Libertarian presidential candidate Gary Johnson is increasingly showing his fangs in the waning days of the 2016 electoral cycle.
Last month, Johnson displayed some righteous fury over how much media attention was paid to his "What is Aleppo?" face-plant compared to how little attention has been paid to Hillary Clinton's hawkish and largely failed foreign policy. More recently, he got feisty with The Guardian's Paul Lewis, who pressed him about his tax policy.
And during a two-part debate he took part in with Green Party presidential candidate Jill Stein (Part 1 aired last night, Part 2 airs tonight), Johnson described moderator Tavis Smiley's characterization that he increased New Mexico's debt by more than double during his eight years as the state's governor as "horseshit." Watch the clip below:
Smiley didn't directly cite his source for the debt figures, but he may have been referring to James Spiller's article in National Review that "Johnson inherited a debt of $1.8 billion and left a debt of $4.6 billion, a rate of increase unmatched by the 22 governors in either party who have filed for presidential primaries in the past two decades."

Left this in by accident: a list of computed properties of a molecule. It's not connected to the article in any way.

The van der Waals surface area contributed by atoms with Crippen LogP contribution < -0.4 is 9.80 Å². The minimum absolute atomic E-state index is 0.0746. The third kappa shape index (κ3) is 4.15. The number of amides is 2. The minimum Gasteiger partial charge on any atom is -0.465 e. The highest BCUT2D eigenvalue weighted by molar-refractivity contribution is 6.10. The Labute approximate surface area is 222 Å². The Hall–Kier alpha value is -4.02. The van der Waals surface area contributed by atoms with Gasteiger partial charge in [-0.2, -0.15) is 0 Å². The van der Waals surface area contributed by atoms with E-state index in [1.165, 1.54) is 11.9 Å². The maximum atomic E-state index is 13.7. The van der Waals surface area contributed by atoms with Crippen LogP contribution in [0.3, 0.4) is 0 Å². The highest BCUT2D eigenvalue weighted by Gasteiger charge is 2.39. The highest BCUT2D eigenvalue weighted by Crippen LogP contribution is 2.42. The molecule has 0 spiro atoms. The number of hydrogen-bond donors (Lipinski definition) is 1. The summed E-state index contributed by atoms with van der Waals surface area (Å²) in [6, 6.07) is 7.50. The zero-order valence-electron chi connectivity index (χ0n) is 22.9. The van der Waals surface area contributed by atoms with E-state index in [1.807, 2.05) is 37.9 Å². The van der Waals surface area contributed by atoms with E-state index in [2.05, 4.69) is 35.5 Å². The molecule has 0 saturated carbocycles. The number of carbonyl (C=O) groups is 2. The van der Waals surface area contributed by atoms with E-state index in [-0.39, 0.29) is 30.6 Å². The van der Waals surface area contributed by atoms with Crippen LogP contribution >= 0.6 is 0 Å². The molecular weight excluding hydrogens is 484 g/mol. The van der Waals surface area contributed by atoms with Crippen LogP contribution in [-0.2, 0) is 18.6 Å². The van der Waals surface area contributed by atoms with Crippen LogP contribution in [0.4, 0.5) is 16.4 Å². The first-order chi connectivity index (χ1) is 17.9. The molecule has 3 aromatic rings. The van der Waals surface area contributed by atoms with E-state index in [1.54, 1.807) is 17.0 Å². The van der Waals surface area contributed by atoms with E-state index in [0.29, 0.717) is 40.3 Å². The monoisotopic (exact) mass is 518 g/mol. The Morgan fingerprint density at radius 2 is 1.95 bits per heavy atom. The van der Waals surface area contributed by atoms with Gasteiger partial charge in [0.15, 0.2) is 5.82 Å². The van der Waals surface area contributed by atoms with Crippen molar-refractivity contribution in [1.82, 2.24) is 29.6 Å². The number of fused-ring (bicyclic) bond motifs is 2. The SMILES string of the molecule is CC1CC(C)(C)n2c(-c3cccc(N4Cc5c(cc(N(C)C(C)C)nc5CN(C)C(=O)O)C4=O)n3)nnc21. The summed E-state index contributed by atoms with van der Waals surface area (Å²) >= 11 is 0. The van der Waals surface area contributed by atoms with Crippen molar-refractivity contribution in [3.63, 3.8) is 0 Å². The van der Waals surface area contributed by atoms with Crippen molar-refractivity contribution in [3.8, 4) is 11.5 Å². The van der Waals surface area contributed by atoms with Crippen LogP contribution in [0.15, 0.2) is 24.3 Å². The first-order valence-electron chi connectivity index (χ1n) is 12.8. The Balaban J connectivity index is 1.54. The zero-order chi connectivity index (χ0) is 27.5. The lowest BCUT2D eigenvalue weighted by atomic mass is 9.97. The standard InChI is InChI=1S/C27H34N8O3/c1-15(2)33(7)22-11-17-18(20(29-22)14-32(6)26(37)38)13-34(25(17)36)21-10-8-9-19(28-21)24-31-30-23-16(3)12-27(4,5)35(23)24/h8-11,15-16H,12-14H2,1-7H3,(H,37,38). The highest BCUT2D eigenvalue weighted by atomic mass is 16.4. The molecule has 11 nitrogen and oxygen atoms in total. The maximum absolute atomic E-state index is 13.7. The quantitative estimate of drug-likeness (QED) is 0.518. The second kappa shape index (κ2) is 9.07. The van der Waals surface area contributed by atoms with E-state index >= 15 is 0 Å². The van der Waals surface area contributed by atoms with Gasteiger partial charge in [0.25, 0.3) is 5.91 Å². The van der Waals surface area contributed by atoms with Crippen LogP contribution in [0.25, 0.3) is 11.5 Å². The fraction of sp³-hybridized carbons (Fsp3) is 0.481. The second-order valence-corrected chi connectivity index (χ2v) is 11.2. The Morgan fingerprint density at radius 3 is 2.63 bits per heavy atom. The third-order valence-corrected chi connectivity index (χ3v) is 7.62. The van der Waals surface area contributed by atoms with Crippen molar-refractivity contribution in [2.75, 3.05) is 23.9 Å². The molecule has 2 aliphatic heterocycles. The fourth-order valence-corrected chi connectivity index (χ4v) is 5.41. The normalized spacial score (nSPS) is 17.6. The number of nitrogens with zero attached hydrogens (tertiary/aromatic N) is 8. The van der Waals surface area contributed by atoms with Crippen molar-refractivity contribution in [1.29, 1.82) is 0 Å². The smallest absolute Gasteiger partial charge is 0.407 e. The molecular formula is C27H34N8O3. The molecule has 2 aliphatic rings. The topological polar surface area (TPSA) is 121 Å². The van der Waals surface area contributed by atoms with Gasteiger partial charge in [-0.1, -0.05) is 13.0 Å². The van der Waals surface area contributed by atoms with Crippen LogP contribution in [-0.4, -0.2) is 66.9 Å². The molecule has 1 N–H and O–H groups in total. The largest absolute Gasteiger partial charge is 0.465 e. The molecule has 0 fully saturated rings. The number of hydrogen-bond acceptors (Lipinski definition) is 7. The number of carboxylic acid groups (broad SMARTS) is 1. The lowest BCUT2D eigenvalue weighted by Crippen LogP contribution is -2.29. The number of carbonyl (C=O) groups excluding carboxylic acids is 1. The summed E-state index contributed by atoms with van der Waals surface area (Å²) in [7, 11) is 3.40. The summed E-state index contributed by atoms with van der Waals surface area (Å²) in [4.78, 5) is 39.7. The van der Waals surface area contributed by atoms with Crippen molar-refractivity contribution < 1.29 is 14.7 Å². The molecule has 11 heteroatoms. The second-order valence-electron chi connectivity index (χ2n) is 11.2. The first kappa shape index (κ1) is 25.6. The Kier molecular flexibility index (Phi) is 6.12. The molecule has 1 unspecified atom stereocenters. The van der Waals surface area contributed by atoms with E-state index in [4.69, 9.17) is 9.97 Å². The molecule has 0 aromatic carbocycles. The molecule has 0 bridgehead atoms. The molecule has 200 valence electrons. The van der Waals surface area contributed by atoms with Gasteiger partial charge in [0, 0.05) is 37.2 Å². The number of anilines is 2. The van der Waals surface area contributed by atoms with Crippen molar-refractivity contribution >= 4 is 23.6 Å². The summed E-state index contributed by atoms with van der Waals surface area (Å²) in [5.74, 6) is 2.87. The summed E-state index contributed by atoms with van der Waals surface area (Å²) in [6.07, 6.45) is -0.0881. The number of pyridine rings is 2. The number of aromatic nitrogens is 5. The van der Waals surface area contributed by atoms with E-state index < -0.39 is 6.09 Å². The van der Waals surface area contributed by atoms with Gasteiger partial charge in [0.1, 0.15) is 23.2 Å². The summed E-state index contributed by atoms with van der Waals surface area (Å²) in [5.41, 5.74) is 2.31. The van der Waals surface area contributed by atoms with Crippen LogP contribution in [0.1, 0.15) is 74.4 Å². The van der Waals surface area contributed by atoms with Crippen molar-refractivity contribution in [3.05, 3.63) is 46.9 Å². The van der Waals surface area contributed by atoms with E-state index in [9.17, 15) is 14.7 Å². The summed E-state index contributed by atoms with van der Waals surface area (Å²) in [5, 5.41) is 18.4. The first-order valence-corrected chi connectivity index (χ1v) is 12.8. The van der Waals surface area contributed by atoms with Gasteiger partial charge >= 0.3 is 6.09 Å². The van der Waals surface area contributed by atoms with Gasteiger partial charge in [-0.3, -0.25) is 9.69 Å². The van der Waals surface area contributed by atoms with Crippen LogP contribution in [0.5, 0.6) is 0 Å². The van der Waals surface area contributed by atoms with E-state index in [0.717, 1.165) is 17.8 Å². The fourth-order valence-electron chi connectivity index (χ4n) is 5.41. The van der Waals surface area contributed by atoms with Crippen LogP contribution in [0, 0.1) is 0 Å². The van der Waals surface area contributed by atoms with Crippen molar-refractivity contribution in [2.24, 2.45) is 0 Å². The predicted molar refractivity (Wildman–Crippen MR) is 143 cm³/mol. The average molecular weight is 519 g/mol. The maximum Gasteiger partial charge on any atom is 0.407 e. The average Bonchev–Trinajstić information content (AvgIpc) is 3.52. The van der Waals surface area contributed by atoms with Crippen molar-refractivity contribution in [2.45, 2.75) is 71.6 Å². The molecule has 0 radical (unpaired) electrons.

Though Johnson says "there is absolutely no basis in fact for that," Reason's Brian Doherty wrote:
While Johnson had the veto and used it around over 700 times—he thinks that's more than all his fellow governors at the time combined—the legislature ultimately has the power of the purse. On his way out Johnson vetoed an entire budget for 2003 but got overridden. What New Mexico spent during his administration was somewhat, but by no means ultimately, up to him.
As Johnson has repeatedly demonstrated this electoral cycle, he's not the best communicator or extemporaneous public speaker, but he could have capitalized on his sure-to-be noteworthy use of an expletive on public television by explaining that he worked hard to battle the Democratic-controlled legislature's tendency for what he believed was "profligate" spending, and that despite the increase in total debt managed to leave office with a reported $1 billion budget surplus.